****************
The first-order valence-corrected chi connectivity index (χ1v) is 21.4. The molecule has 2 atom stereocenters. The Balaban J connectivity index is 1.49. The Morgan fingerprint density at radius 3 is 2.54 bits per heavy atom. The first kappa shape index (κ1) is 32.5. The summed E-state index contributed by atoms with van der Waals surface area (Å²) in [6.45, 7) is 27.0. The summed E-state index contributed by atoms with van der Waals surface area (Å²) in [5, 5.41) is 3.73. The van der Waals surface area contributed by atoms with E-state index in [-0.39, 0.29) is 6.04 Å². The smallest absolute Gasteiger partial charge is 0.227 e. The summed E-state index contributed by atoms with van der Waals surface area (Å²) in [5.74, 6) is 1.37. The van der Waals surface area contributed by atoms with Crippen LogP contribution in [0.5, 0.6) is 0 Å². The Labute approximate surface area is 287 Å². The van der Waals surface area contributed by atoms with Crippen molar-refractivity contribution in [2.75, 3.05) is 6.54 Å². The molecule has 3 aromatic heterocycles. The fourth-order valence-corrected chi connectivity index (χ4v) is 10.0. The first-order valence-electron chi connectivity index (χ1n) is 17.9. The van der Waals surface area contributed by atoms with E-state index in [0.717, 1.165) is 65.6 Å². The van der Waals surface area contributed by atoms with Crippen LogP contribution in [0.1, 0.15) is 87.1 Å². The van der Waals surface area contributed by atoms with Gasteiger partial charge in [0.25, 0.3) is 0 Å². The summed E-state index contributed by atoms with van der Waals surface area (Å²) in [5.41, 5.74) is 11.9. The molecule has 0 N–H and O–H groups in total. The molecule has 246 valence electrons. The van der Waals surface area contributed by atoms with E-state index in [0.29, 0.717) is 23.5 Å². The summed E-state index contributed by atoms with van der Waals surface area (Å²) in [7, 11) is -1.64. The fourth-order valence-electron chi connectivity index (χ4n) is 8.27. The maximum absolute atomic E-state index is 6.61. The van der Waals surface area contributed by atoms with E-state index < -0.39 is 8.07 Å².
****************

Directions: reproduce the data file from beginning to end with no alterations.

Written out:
The first-order valence-corrected chi connectivity index (χ1v) is 21.4. The molecule has 2 atom stereocenters. The Balaban J connectivity index is 1.49. The Morgan fingerprint density at radius 3 is 2.54 bits per heavy atom. The first kappa shape index (κ1) is 32.5. The summed E-state index contributed by atoms with van der Waals surface area (Å²) in [6.45, 7) is 27.0. The summed E-state index contributed by atoms with van der Waals surface area (Å²) in [5, 5.41) is 3.73. The van der Waals surface area contributed by atoms with E-state index in [-0.39, 0.29) is 6.04 Å². The smallest absolute Gasteiger partial charge is 0.227 e. The summed E-state index contributed by atoms with van der Waals surface area (Å²) in [5.74, 6) is 1.37. The van der Waals surface area contributed by atoms with Crippen LogP contribution in [0.5, 0.6) is 0 Å². The Labute approximate surface area is 287 Å². The van der Waals surface area contributed by atoms with Crippen molar-refractivity contribution in [2.75, 3.05) is 6.54 Å². The molecule has 3 aromatic heterocycles. The fourth-order valence-corrected chi connectivity index (χ4v) is 10.0. The first-order valence-electron chi connectivity index (χ1n) is 17.9. The van der Waals surface area contributed by atoms with E-state index in [0.717, 1.165) is 65.6 Å². The van der Waals surface area contributed by atoms with Crippen LogP contribution in [0.1, 0.15) is 87.1 Å². The van der Waals surface area contributed by atoms with Gasteiger partial charge in [0.25, 0.3) is 0 Å². The summed E-state index contributed by atoms with van der Waals surface area (Å²) in [5.41, 5.74) is 11.9. The molecule has 0 N–H and O–H groups in total. The molecule has 246 valence electrons. The van der Waals surface area contributed by atoms with E-state index in [0.29, 0.717) is 23.5 Å². The summed E-state index contributed by atoms with van der Waals surface area (Å²) in [7, 11) is -1.64. The fourth-order valence-electron chi connectivity index (χ4n) is 8.27. The maximum absolute atomic E-state index is 6.61. The van der Waals surface area contributed by atoms with E-state index < -0.39 is 8.07 Å².